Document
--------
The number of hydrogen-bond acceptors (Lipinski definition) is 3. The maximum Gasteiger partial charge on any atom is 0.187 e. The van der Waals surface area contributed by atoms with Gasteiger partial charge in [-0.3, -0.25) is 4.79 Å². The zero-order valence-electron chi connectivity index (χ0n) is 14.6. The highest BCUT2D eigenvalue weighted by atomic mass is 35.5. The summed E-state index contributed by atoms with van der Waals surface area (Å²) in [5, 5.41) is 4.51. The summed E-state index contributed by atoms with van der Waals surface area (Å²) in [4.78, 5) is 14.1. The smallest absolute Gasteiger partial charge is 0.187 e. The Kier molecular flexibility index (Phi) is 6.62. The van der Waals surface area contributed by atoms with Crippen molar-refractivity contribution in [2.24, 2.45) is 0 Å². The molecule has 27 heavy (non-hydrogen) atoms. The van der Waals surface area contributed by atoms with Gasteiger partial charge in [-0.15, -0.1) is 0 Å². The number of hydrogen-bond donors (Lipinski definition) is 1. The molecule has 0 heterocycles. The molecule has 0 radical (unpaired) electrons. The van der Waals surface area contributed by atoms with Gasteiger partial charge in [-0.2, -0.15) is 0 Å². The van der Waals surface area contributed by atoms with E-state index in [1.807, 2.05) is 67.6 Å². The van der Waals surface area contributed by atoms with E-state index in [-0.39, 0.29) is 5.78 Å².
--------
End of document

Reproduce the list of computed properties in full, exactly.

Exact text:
The number of hydrogen-bond acceptors (Lipinski definition) is 3. The maximum Gasteiger partial charge on any atom is 0.187 e. The van der Waals surface area contributed by atoms with Gasteiger partial charge in [-0.3, -0.25) is 4.79 Å². The zero-order valence-electron chi connectivity index (χ0n) is 14.6. The highest BCUT2D eigenvalue weighted by atomic mass is 35.5. The summed E-state index contributed by atoms with van der Waals surface area (Å²) in [5, 5.41) is 4.51. The summed E-state index contributed by atoms with van der Waals surface area (Å²) in [4.78, 5) is 14.1. The smallest absolute Gasteiger partial charge is 0.187 e. The Kier molecular flexibility index (Phi) is 6.62. The van der Waals surface area contributed by atoms with Crippen molar-refractivity contribution in [2.24, 2.45) is 0 Å². The molecule has 27 heavy (non-hydrogen) atoms. The van der Waals surface area contributed by atoms with Gasteiger partial charge in [-0.15, -0.1) is 0 Å². The number of hydrogen-bond donors (Lipinski definition) is 1. The molecule has 0 heterocycles. The molecule has 0 radical (unpaired) electrons. The van der Waals surface area contributed by atoms with Gasteiger partial charge in [-0.2, -0.15) is 0 Å². The van der Waals surface area contributed by atoms with E-state index in [1.807, 2.05) is 67.6 Å². The van der Waals surface area contributed by atoms with E-state index in [-0.39, 0.29) is 5.78 Å².